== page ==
(Updated at 2:50 p.m.) Operations at the McLean Community Center (MCC) are starting to look a lot more like 2019 — at least as far as its budget is concerned.
The center’s governing board will hold a public hearing at 6:30 p.m. tonight (Wednesday) to gather community input on its proposed budget for fiscal year 2025, which will begin July 1, 2024 and end on June 30, 2025.
The draft funding plan will represent MCC’s return to full operating levels after a few years of reduced capacity and programming due to the COVID-19 pandemic and, before that, a full renovation of its facility at 1234 Ingleside Avenue.
“Due to various circumstances, the past several years’ budgets have been anomalies,” MCC Executive Director Betsy May-Salazar said by email. “…It wasn’t until the second half of FY23 that MCC began to see a recovery in operations and programming. FY24 (the current budget year) is picking up to pre-Covid levels of program revenue and FY25 is budgeted, and expected to be, a full year of return-to-normal operations.”
Maintaining the current tax rate of 2.3 cents per $100 of assessed value that has been in place since 2015, the proposed budget projects that the community center will bring in $7.5 million in revenue, a 9.5% increase over the final fiscal year 2023 numbers. More than 82% of that will come from the real estate tax, but over $1 million is expected from programs and events.
The $8.3 million in anticipated expenditures includes $800,000 for capital projects.
In addition to carrying over $557,023 for upgrades to The Alden theater from the current year, the draft budget has added a $800,000 request to make the Old Firehouse Center entrance and bathrooms accessible in compliance with the Americans with Disabilities Act. That amount will be reduced after the Fairfax County Board of Supervisors approved $500,000 for the project yesterday (Tuesday) in a carryover package.
MCC has also proposed reallocating $50,000 that had been set aside for an electric vehicle charging station to instead fund an overall energy study.
(Correction: The story originally stated that the full $250,000 placeholder for the EV charging station had been reallocated to the energy study. Just $50,000 is reallocated, while the remaining funds have been removed from the budget, MCC says.)
The governing board has suggested undertaking a study in accordance with the prioritization of sustainability in MCC’s five-year strategic plan and its involvement in the county’s Interagency Climate Team, according to May-Salazar.
“The intent of the study is to explore and make a full assessment of the center’s facilities to see how they can become more energy efficient,” May-Salazar said. “We expect to receive a report with recommendations of best practices for MCC to adopt and/or maintain.”
A timeline for the study hasn’t been set yet. It’s slated to be approved by the governing board when it meets tonight, May-Salazar said.
Other planned projects include $40,000 to improve stormwater drainage behind the community center, $50,000 for an OFC sensory room, $25,000 for new signage, and a $50,000 contribution to the campaign for a new McLean Central Park playground.
Led by a group of volunteering parents, the McLean Central Park Playground Team is seeking to raise $400,000 to replace the existing playground and tot lot at 1468 Dolley Madison Blvd with more modern and accessible equipment.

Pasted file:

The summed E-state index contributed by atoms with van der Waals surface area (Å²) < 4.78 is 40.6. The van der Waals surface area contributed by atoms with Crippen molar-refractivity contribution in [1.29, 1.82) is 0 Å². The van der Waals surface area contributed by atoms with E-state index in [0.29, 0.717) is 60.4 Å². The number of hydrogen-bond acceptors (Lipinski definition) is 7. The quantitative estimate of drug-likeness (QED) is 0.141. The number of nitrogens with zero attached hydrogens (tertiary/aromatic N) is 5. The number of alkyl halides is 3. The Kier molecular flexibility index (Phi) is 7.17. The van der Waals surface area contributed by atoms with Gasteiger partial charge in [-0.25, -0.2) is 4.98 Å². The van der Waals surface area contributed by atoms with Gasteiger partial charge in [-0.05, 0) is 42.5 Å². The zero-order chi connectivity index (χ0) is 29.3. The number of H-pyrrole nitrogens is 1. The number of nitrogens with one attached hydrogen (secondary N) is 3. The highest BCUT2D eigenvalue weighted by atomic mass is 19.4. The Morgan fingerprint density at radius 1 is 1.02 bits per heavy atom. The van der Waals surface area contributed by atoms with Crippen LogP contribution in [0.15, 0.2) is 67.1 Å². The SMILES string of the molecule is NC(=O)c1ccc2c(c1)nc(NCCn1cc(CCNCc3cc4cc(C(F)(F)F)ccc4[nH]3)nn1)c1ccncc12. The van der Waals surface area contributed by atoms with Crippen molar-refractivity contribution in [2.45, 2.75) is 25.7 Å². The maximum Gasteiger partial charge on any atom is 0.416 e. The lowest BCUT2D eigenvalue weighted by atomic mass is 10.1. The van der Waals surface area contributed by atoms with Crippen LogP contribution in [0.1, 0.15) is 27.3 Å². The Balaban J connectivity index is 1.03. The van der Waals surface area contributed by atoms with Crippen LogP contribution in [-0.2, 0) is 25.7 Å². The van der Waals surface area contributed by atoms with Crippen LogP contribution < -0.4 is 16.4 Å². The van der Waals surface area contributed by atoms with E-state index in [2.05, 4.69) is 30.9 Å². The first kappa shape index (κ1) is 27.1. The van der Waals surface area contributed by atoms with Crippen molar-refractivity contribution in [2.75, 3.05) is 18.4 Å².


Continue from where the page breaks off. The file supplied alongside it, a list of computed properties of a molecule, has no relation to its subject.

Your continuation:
Since launching this spring, the campaign has raised $260,000, according to team member Jenny Gregory.
“Our fundraising team was very excited to learn that MCC included a contribution to the playground in their proposed budget,” Gregory said. “MCC has been supportive of the playground renovation, both by wanting to donate toward the project, but also by inviting us to their community events happening now through December, so we can continue getting word out to the public.”
The playground upgrades will be part of a larger renovation of McLean Central Park by the Fairfax County Park Authority, which adopted a master plan last year that calls for an amphitheater and updates the tennis and basketball courts, among other improvements.
MCC is working with the park authority to replace the park’s existing signage with a new digital sign, according to the draft budget, though the amount of funding needed for that project remains to be determined.
Written comments on the fiscal year 2025 budget will accepted through Friday, Oct. 6. The draft will go to the governing board for a vote on Oct. 25, but a final approval will come from the Board of Supervisors in spring 2024.
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Art House 7 warmly welcomes you to our upcoming Fall 2 session of classes starting on October 30th. We’re thrilled to offer a diverse range of mediums and flexible class lengths, catering to a wide age range, starting from as young as 2, and, of course, providing a multitude of engaging options for adults!
Our classes cover an exciting spectrum of creative mediums, including fiber arts such as knitting, modern embroidery, crochet, and sewing. We also offer classes in ceramics on the wheel, drawing, watercolor, gouache, oil, acrylic, still-life painting, and captivating Japanese Suminagashi and printmaking. One of the highlights of this session is the highly anticipated 5-week “Painting the Portrait and Figure” workshop, led by the renowned local artist, Danni Dawson.
For our younger artists, we have specially designed classes like “Art Exploration through Impressionism” for students in kindergarten through 5th grade, an engaging “Art Together” parent-child class designed for 2–4-year-olds, and a “Teen Taught Art Club” tailored for kindergarteners through 4th graders.